The day began with a working breakfast for senior leaders across the sector. It then featured an extended workshop for users, carers, workers and other stakeholders across the system, looking at the hundred-year life and the opportunities it presents. The final part of the symposium was a design session in which participants grappled with how to begin forming the collaborations to coalesce around ideas and kickstart the process of making new system interventions.

Insights generated over the course of the three events will drive a special report into aged care in Australia, being prepared by ThinkPlace. They also give some insight into how stakeholders across the sector will have a role to play in responding positively and constructively to the new playing field that emerges as a result of the commission’s inquiries.

At ThinkPlace we know that the best way to achieve meaningful reform is through co-design and human-centred methods -  Cybelle Ledez.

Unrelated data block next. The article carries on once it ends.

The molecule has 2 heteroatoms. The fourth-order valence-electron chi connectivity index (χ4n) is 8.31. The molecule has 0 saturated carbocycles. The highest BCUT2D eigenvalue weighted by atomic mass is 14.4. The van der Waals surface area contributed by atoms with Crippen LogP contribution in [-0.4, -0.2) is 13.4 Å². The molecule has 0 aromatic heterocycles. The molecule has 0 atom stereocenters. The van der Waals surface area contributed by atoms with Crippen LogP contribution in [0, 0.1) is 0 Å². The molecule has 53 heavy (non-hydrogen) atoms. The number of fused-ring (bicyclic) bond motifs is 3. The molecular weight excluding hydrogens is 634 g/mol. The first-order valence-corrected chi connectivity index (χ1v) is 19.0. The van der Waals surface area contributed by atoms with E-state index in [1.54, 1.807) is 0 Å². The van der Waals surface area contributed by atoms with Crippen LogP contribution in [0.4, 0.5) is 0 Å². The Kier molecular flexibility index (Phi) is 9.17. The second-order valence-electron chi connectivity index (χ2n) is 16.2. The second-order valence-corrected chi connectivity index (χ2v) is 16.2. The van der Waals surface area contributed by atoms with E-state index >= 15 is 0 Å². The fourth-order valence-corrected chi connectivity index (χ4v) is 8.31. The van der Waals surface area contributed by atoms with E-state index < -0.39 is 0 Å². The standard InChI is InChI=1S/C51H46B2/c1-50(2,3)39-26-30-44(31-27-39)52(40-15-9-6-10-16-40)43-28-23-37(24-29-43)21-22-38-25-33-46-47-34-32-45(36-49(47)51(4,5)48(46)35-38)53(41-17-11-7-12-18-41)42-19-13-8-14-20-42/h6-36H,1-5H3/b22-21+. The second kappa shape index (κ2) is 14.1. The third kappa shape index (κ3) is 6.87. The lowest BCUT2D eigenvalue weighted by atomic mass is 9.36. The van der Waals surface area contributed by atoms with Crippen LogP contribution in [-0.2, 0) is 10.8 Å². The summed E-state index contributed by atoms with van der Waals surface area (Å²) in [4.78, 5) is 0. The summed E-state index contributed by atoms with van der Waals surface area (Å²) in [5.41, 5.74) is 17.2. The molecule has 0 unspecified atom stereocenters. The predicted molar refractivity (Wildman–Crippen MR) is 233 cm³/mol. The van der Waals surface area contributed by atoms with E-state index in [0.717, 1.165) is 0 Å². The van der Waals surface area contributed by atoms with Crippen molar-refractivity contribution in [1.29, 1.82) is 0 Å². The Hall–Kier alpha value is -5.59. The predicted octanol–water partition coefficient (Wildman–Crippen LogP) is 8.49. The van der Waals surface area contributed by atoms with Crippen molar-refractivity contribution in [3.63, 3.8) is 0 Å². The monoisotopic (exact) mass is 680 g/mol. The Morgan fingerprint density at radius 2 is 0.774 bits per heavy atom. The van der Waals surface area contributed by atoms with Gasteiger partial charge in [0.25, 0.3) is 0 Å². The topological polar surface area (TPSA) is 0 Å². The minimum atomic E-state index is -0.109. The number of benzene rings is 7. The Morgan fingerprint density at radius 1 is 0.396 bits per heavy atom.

“The role for design and designers here begins with their convening power," Cybelle ledez says. "That means identifying the different actors who need to be part of a strategic discussion, gathering them together and using the skills and tools of the ThinkPlace Design System to cut through entrenched differences and arrive at shared intent.

In this one day of activities we saw just how powerful and productive that approach can be.”

This kind of radical collaborations is what’s needed to create change that cuts through. It's also typical of how ThinkPlace tackles complex problems all over the world.

And, perhaps most singificantly, it represents a roadmap for how stakeholders can work together to co-create an aged-care system that values older people, the experiences that they have and the contribution they can continue to make to shared value for all.